Days Gone By: Celebrating memories of our youth groups and activities
The Ipswich Scout and Guide Gang Show celebrated its 80th birthday a couple of weeks ago and in this week’s Days Gone By we have featured photographs from past shows, along with photographs from other youth organisation events.
Reader Tracie Paris sent in a photograph taken around 1950 of a group of Cub Scouts setting off on a day trip to Woodbridge, wondering if other readers can add names to the picture. I have included a Boys’ Brigade event in Ipswich in 1960. The Boys’ Brigade was founded in Glasgow on October 4, 1883, by Sir William Alexander Smith. There are also pictures of the Ipswich Sea Cadets. Tracie Paris wrote: I have a photo of my dad and many other Cub Scouts on a day trip dated approx late 1940s or early 50s. We know the names of a few of the lads, but it would be lovely to find out who the others are. I have the following information to go with it. This was taken on the steps of Stowmarket railway station on a Cubs trip to Woodbridge. My dad, Michael (Mick) Pettitt, (age approximately nine) is pictured front row, third from the right, on his left is James Boreham and on his right is Victor Cobbold. Next to them is Logan and Keith Landymore. Also pictured are Lenny Harvey, Peter Turner, Neville Barnard. Three others I know have the surnames Hardwick, Warner and Brinkley.
The Anglesea Road Ipswich Hospital featured recently and readers have written with their memories of working there.
A long retired doctor wrote in and said: The old Anglesea Road Hospital featured in Days Gone By is just as I remembered it in 1955, when it was the main Ipswich Hospital. I worked there from February to the end of April in the ENT and Ophthalmology department, on call 24 hours. It was compulsory for junior medical officers to live in, just a room provided with a gas fire, very useful for toasting crumpets as we rarely reached the Refectory for eating and relied on ward snacks. The communication for callouts at night was the porter banging on the door! The photo clearly shows the main building opposite the top of Berners Street. The living accommodation was in the first two houses on the left as you walked into town. The first house was occupied by physiotherapists and radiographers and the second house was occupied by medical officers. In addition to routine rotas the junior medical officers had to cover the requirements of the casualty department, not called A&E then, which was situated together with outpatients on the left as you left the hospital by the main entrance. Coffee breaks were taken on large benches in what seemed to be a large linen cupboard with three or four consultants. When given the nod we were expected to leave and return to the clinics. At that time the ENT ward had a large proportion of children for tonsillectomy and the eye ward for cataracts, which rarely require admissions now. In spite of the extremely hard work, with little sleep and little pay, about £20 per month, they were good times.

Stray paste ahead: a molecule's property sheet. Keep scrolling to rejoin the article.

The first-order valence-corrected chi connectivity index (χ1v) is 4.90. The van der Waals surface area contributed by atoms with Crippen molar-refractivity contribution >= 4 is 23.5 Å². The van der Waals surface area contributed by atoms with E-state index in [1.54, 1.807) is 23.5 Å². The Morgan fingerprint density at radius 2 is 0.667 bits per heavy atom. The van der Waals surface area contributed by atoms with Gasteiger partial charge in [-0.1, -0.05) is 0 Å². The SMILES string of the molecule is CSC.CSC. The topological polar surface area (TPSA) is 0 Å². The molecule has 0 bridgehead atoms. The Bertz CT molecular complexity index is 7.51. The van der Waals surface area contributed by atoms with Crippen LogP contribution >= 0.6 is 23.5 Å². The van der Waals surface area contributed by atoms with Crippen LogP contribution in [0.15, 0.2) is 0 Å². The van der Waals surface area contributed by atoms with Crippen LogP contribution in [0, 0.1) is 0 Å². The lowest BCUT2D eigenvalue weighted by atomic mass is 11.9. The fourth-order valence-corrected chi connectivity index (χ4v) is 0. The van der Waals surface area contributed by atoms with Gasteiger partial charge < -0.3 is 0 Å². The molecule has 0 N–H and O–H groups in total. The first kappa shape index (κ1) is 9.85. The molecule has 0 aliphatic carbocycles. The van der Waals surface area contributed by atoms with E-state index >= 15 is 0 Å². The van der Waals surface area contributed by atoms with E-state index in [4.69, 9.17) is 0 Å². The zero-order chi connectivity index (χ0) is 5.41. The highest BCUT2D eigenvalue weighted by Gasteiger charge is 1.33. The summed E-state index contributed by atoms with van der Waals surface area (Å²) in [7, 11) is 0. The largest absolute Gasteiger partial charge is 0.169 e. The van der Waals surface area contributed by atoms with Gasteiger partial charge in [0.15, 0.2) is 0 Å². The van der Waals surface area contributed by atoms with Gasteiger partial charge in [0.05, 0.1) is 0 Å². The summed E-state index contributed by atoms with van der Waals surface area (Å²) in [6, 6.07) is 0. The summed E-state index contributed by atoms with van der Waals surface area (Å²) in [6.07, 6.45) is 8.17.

From a long retired doctor.
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Heather Bugg wrote in and said: The pictures of Anglesea Road Wing of Ipswich Hospital brought back memories for me. One picture shows Sister Quinn on the left - she was in charge of the new A&E department, Dr Mukerji on the right later became a GP in Ipswich, next to him is Nurse Collard. I am behind the new operating equipment, Student Nurse Heather Welham, at 19 years old I had just started working in A&E. Another picture shows us students making up a bed in the resuscitation room, this was before we had an intensive care unit and when patients were ‘specialed’ on the wards. The A&E department was opened by Major General C. Miller and I was chosen to present the flowers to Mrs Miller. As a pre-nursing student and student nurse I worked in several departments and wards at Anglesea Road Wing, it was so sad to see it demolished and I hope the original parts can be saved from the bulldozer now Anglesea Heights is closing. My first ward was Felix Ward - men’s surgical and I also worked on Mason and Ripley, Bolton, Sinclair, Cobbold and Bell Jones wards. It was hard work and woe betide us if we didn’t know every patient’s name, diagnosis and progress when we lined up each report time and Sister picked on us. The hours were long with split shifts and we often had to stay behind late adding up the fluid charts, we learnt how important it was to keep our patients clean and comfortable, the work was interesting and rewarding and we were happy and so proud of our hospital.
Do you have memories of these organisations or similar you would like to share with readers? To submit a letter, in less than 300 words, write to David Kindred, Days Gone By, Ipswich Star/EADT, Portman House, 120 Princes Street, Ipswich, IP1 1RS or email firstname.lastname@example.org
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